Skip to main content
eScholarship
Open Access Publications from the University of California

An experimentally-based viscoelastic constitutive model for polyurea, including pressure and temperature effects

  • Author(s): Amirkhizi, A V
  • Isaacs, J
  • Mcgee, J
  • Nemat-Nasser, S
  • et al.
Abstract

Presented here are the results of a systematic study of the viscoelastic properties of polyurea over broad ranges of strain rates and temperatures, including the high-pressure effects on the material response. Based on a set of experiments and a master curve developed by Knauss (W.G. Knauss, Viscoelastic Material Characterization relative to Constitutive and Failure Response of an Elastomer, Interim Report to the Office of Naval Research (GALCIT, Pasadena, CA, 2003.) for time-temperature equivalence, we have produced a model for the large deformation viscoelastic response of this clastomer. Higher strain-rate data are obtained using Hopkinson bar experiments. The data suggest that the response of this class of polymers is strongly pressure dependent. We show that the inclusion of linear pressure sensitivity successfully reproduces the results of the Hopkinson bar experiments. In addition, we also present an equivalent but approximate model that involves only a finite number of internal state variables and is specifically tailored for implementation into explicit finite-element codes. The model incorporates the classical Williams-Landel Ferry (WLF) time-temperature transformation and pressure sensitivity (M.L. Williams, R.F. Landel, and J.D. Ferry, J. Am. Chem. Soc., 77 3701 (1955)), in addition to a thermodynamically sound dissipation mechanism. Finally, we show that using this model for the shear behaviour of polyurea along with the elastic bulk response, one can successfully reproduce the very high strain rate pressure-shear experimental results recently reported by Jiao et al. (T. Jiao, R.J. Clifton and S.E. Grunschel, Shock Compression of Condensed Matter 2005 (American Institute of Physics, New York, 2005.).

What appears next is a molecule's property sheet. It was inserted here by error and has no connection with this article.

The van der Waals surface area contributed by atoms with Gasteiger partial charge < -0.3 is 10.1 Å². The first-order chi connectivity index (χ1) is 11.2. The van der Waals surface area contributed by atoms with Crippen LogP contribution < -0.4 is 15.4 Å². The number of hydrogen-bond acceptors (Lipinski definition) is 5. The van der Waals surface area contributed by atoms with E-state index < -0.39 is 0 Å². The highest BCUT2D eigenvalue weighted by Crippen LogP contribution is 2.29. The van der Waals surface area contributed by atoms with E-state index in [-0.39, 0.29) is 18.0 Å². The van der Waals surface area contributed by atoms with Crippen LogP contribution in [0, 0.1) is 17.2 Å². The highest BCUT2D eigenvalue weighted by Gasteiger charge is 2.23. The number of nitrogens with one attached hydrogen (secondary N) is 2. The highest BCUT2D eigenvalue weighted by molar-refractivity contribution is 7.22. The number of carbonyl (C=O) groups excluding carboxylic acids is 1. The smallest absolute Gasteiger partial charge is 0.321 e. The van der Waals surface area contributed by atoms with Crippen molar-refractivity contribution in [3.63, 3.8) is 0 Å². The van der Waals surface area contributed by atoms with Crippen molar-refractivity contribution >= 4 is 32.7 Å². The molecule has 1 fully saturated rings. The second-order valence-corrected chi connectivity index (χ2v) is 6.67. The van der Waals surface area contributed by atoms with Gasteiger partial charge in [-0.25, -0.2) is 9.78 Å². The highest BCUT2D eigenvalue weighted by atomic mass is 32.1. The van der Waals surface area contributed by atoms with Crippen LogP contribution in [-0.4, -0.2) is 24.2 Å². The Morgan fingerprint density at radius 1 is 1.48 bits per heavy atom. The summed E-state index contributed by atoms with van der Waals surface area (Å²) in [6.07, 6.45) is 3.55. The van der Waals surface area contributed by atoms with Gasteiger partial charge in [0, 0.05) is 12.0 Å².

Many UC-authored scholarly publications are freely available on this site because of the UC Academic Senate's Open Access Policy. Let us know how this access is important for you.

Main Content
Current View